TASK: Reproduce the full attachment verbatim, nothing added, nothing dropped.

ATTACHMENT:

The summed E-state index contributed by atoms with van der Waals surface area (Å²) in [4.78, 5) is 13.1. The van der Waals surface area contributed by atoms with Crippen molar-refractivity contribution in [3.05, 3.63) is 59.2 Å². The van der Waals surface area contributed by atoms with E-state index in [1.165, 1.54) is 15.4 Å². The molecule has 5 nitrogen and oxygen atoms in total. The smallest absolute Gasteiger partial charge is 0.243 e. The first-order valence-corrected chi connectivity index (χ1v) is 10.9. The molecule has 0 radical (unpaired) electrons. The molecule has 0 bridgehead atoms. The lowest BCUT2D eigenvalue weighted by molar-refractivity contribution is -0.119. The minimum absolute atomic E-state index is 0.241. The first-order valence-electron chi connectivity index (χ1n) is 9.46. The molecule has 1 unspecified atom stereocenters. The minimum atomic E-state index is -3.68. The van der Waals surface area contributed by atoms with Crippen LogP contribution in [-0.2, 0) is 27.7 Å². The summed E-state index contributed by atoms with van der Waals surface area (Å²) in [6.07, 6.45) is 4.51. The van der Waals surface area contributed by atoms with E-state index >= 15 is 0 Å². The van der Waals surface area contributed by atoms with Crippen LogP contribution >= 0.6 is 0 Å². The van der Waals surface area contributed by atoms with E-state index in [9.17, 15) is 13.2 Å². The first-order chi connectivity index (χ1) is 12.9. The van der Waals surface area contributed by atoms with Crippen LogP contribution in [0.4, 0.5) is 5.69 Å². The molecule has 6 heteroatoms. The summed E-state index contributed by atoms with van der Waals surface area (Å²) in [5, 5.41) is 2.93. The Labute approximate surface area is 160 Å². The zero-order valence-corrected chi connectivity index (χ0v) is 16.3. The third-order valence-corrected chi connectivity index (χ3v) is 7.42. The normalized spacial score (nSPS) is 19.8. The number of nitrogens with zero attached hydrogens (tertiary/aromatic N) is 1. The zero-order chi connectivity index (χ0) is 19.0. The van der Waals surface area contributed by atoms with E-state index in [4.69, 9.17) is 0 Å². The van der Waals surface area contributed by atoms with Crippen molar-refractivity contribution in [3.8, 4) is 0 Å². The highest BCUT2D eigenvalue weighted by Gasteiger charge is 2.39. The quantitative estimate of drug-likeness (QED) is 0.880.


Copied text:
The summed E-state index contributed by atoms with van der Waals surface area (Å²) in [4.78, 5) is 13.1. The van der Waals surface area contributed by atoms with Crippen molar-refractivity contribution in [3.05, 3.63) is 59.2 Å². The van der Waals surface area contributed by atoms with E-state index in [1.165, 1.54) is 15.4 Å². The molecule has 5 nitrogen and oxygen atoms in total. The smallest absolute Gasteiger partial charge is 0.243 e. The first-order valence-corrected chi connectivity index (χ1v) is 10.9. The molecule has 0 radical (unpaired) electrons. The molecule has 0 bridgehead atoms. The lowest BCUT2D eigenvalue weighted by molar-refractivity contribution is -0.119. The minimum absolute atomic E-state index is 0.241. The first-order valence-electron chi connectivity index (χ1n) is 9.46. The molecule has 1 unspecified atom stereocenters. The minimum atomic E-state index is -3.68. The van der Waals surface area contributed by atoms with Crippen LogP contribution in [-0.2, 0) is 27.7 Å². The summed E-state index contributed by atoms with van der Waals surface area (Å²) in [6.07, 6.45) is 4.51. The van der Waals surface area contributed by atoms with E-state index >= 15 is 0 Å². The van der Waals surface area contributed by atoms with Crippen LogP contribution >= 0.6 is 0 Å². The van der Waals surface area contributed by atoms with E-state index in [9.17, 15) is 13.2 Å². The first-order chi connectivity index (χ1) is 12.9. The van der Waals surface area contributed by atoms with Crippen LogP contribution in [0.4, 0.5) is 5.69 Å². The molecule has 6 heteroatoms. The summed E-state index contributed by atoms with van der Waals surface area (Å²) in [5, 5.41) is 2.93. The Labute approximate surface area is 160 Å². The zero-order valence-corrected chi connectivity index (χ0v) is 16.3. The third-order valence-corrected chi connectivity index (χ3v) is 7.42. The normalized spacial score (nSPS) is 19.8. The number of nitrogens with zero attached hydrogens (tertiary/aromatic N) is 1. The zero-order chi connectivity index (χ0) is 19.0. The van der Waals surface area contributed by atoms with E-state index in [4.69, 9.17) is 0 Å². The van der Waals surface area contributed by atoms with Crippen molar-refractivity contribution in [3.8, 4) is 0 Å². The highest BCUT2D eigenvalue weighted by Gasteiger charge is 2.39. The quantitative estimate of drug-likeness (QED) is 0.880.